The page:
(HealthDay News) – For patients requiring aortic valve replacement (AVR), lower-dose warfarin after implantation with an approved mechanical valve prosthesis is safe and effective, with a lower bleeding risk than with standard-dose anticoagulant therapy, according to a study presented at the annual meeting of the American Association for Thoracic Surgery, held from May 4–8 in Minneapolis.
John D. Puskas, M.D., from the Emory University School of Medicine in Atlanta, and colleagues compared lower-dose warfarin (treatment, 185 patients; International Normalized Ratio [INR], 1.5–2) with standard-dose warfarin (control, 190 patients; INR, 2–3) for patients with elevated preoperative risk factors for thromboembolism requiring AVR. Patients were implanted with an approved bileaflet mechanical valve prosthesis.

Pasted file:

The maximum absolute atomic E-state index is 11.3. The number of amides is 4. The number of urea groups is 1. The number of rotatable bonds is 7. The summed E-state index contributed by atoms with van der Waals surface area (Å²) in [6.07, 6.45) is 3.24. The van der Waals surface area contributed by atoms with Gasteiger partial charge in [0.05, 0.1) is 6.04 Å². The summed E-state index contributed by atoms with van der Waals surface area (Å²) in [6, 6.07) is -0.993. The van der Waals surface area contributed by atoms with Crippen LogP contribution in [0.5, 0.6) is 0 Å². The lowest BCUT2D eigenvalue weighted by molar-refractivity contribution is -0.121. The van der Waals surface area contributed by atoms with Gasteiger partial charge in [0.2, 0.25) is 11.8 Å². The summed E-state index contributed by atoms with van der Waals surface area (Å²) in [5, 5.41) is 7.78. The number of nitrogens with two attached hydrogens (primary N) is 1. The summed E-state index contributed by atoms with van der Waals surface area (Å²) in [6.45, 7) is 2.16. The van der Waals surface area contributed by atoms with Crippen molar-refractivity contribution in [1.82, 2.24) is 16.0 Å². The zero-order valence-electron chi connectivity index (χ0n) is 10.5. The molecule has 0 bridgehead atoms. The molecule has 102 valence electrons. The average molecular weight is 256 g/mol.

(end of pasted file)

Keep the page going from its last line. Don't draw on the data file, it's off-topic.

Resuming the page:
During an average follow-up of approximately three years, the researchers found that the mean INR was 1.89 in the treatment group and 2.5 for controls. The treatment group experienced significantly lower total bleeding (rate ratio, 0.42), including lower major and minor bleeding event rates (rate ratio, 0.46 and 0.39, respectively). The incidence of stroke, transient ischemic attack, and total neurologic events were not significantly different between the groups. There was no significant between-group difference in mortality.
“Anticoagulation may be safely reduced in AVR patients after implantation of this approved bileaflet mechanical prosthesis,” Puskas said in a statement. “In combination with low-dose aspirin, this therapy resulted in significantly lower risk of bleeding than customary aggressive anticoagulation, without significant increase in clots or strokes.”